But isn't it illiberal to say that they can't strike? Surely the right to withdraw one's labour is reasonable? After all, it just levels the playing field, right?
No, actually, it really doesn't. In an equal relationship, the worker must have no right to which the employer cannot have an equal right. This would mean that if the worker can suspend his/her labour, or essentially suspend his/her half of the contract, then the employer should be able to do the same: to withdraw pay at any time that he/she feels the labour provided doesn't meet his/her standard.
What, in effect, this would mean is that contracts would be utterly pointless. We could simply refuse to pay taxes whilst the government failed to meet our standards, and the public sector workers could withdraw their labour all they wanted, but at least it would be an equal relationship.
I was reading Pip Borev's blog earlier (really recommend it, fascinating stuff) and trying to work out how the Travellers had ever come to align themselves with the left in the first place. Surely an enterprising peoples who sell goods and services to market and receive little or no support from the public sector are about as natural libertarians as can be.
One would assume that the old right's sometimes less than accommodating approach to their communities may have something to do with it, but it's the 21st century and about time that we extended the olive branch to a people who live quite independently of the state, run what can only be described as small, for profit, businesses, and are, for the most part, hardworking.
Yes, you hear the horror stories about some traveller camps being a nightmare, thieves or vandals etc, but there are many which go without comment for good reason. There are good and bad people in any race, any community and any culture, and we need to be able to separate the criminal minority from the peaceful and non-aggressive majority.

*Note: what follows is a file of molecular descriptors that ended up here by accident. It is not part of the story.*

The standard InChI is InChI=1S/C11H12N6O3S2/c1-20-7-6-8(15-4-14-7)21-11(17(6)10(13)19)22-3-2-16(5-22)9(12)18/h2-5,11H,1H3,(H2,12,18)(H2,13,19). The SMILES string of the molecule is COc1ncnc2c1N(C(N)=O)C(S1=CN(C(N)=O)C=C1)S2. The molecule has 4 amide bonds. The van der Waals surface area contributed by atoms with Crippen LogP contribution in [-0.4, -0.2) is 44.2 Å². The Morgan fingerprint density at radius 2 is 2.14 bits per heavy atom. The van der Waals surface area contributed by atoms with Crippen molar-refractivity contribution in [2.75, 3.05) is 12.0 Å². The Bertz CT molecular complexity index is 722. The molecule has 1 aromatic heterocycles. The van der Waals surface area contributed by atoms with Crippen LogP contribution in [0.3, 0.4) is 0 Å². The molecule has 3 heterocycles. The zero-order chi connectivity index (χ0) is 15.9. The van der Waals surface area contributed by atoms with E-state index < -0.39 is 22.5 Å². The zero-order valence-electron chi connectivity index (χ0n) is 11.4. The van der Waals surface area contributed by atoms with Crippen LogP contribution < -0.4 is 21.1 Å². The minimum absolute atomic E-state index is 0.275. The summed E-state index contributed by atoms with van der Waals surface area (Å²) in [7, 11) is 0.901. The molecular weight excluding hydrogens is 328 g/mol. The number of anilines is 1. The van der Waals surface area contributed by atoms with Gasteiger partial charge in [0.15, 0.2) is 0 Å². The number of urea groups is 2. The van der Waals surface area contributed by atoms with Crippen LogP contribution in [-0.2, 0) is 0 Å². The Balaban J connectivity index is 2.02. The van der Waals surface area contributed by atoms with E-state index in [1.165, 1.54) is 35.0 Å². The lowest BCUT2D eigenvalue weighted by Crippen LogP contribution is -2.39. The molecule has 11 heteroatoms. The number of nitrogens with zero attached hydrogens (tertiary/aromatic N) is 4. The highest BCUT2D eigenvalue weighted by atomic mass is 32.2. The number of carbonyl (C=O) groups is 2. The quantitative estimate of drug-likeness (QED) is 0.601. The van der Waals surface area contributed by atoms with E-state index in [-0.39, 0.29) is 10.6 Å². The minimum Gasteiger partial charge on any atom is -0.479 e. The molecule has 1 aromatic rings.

Up until yesterday, I was willing to brave out the hard times because I had a belief that the core tenets of the Liberal Democrat party were still in place. Transparency and honesty are cornerstones of any liberal device, but it seems like that party, much like Labour and the Tories, only support honesty and transparency when it's in their interests to do so.
At the General Election in 2010, the Liberal Democrats ran on the mandate of an in/out referendum on the European Union. I knew they would support the 'in' campaign, but they did offer this referendum. To back up this position, they had an official campaign for the in/out referendum on their campaigns site.
The more tech-savvy of you will notice that this link directs to the Archive.org record of the page. This is because after I spread the URL on Twitter, the party decided to simply delete the campaign page with no formal explanation. This happened on the 21st or 22nd October 2011. In my mind, this is certainly a betrayal of transparency.
Left-wingers, I'm going to be somewhat annoyed at you if you agree with the statement here but still campaign to keep Tescos out of your towns. Planning permission laws are ridiculous, and unfortunately it has taken people being forcefully evicted from their home of over a decade to make the left see what we've been saying all along.
In this instance, we're dealing with a special type of planning permission law, dealing with designated 'green belt' zones which are supposed to preserve wildlife areas between towns. When I talk about this, you're probably not imagining a concreted-over piece of land which was being used as a scrapyard, but that's pretty much what Dale Farm was in the 1980s when the Travellers started to use the site.
When I challenge majority democracy, many people leap to this idea that the issue is that the arbitrary number of people who must agree with the policy is simply too low. If we move to 50%, 80% or 99% then we will have a far better set of rules, but the 'consensus' model is fundamentally flawed from the start.